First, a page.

How I Changed My Habits & Finally Wrote My First Book
And how you can, too—or whatever it is your heart desires.
Desperation sometimes drives innovation. These words were spoken by current Uber CEO Dara Khosrowshahi but they express an idea that’s been around for a long, long time. Stated differently:
Limitations breed creativity.
Necessity is the mother of invention.
Desperate times call for desperate measures.
That last one is credited to Hippocrates, and all of them illustrate the powerful notion that given enough pressure—enough hardship—a person will put forth the effort to change their circumstances for the better. For every one of us, it’s a matter of figuring out how much negativity and discontent we can deal with before we’re inclined to do something about it. Hitting rock bottom looks different for me than it does for you, and I’m convinced that how we interpret and navigate our negative experiences are the very things that determine whether we forge ahead to victory or succumb to defeat in the end.
Different people have different thresholds, and for me, that threshold was hit about a year ago—in January 2019. When I reflect on the years that built up to that point, there was no single moment in time that I can point to and say, “Aha! That’s when everything changed for me.” There was no one event that triggered within me some magical motivation and grit to finally enact long-lasting and meaningful change in my life. Instead, I became the product of the right combination of things happening to me at exactly the right time. It was the convergence of my own ability and readiness with Opportunity when it came knocking. And it knocked quietly. I had to really listen to hear it. I like to think of this chain of events as the compound interest of my personal experiences carried over to the here and now.
For me, struggling to be Mom to my newly turned two-year-old boy while working a job that had me spread way too thin (and with little to no personal and financial reward), was the final straw that made me raise my fist and cry out, “Enough!” And even before then, there were the 3.5 years at Uber, which-let me tell you—were an extremely turbulent 3.5 years that ultimately bridged the bachelorettehood of my twenties to the unplanned motherhood of my thirties. Still, there were other professional experiences dating further back. There were the two years I did at Walmart and the almost four years I put in at State Street Bank. All of these experiences, collectively, helped me figure out what my misery threshold was and prompted me to finally tap into the innate motivation that had been sleeping deep within, dormant, so I could finally do something about everything I was unhappy about in my life.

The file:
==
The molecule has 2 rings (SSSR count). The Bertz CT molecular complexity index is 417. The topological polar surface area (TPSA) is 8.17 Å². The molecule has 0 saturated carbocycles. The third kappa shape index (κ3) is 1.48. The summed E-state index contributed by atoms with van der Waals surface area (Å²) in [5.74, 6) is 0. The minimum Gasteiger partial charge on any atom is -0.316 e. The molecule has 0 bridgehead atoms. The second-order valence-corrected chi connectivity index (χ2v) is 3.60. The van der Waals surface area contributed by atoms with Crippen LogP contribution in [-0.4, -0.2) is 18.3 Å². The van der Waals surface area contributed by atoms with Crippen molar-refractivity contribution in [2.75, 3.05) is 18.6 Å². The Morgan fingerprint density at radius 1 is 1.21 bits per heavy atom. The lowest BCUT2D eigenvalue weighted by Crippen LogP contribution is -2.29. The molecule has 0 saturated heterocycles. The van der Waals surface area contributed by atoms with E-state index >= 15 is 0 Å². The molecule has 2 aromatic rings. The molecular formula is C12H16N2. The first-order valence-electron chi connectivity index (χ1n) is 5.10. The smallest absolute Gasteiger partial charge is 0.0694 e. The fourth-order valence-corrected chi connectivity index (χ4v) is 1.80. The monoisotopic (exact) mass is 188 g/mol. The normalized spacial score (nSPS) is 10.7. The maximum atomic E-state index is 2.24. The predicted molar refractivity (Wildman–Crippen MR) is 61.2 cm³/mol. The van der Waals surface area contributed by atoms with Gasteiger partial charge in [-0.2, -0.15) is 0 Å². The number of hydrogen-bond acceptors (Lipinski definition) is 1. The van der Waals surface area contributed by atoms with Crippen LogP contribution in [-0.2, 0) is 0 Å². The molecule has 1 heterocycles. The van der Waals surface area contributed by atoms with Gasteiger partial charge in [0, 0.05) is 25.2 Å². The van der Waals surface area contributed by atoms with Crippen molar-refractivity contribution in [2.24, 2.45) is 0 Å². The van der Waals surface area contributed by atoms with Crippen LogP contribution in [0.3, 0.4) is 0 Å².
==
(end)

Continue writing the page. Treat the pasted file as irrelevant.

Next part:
Every one of those experiences led me to finally bet on myself. You see, through all of those different obstacles in my life, I had been stuck on this idea of being a writer. For over 15 years I dreamt about it—a considerable portion of my life. And I didn’t just want to be a blogger or a poet. I wanted to be a long-form creator.
If I’m being realistic, I know there are a handful of factors that enabled me to finally write a complete draft of my first fiction novel. Hint: it was never only about me.
Want to know what you need if you hope to be successful? And I don’t care if you want to start your own business, write a book, or get into shape. Regardless of your end-goal, there are a few simple lessons that will help get you where you need to be, if you’ll take note. But remember: simple does not mean easy. Many times, it signals the opposite. Here are the four essential truths that helped me write my very first novel manuscript (that can also help you achieve whatever it is you desire).
Truth #1: everyone has 24 hours in a day—it’s up to you to own your schedule.
It’s the most valuable resource of all: time. We are born, and then somewhere in the background noise of our lives, a timer starts ticking down to our last day on earth. For the most part (childhood circumstances varying), we are in full control of how we divvy up our finite amount of time, so we must make the most of it.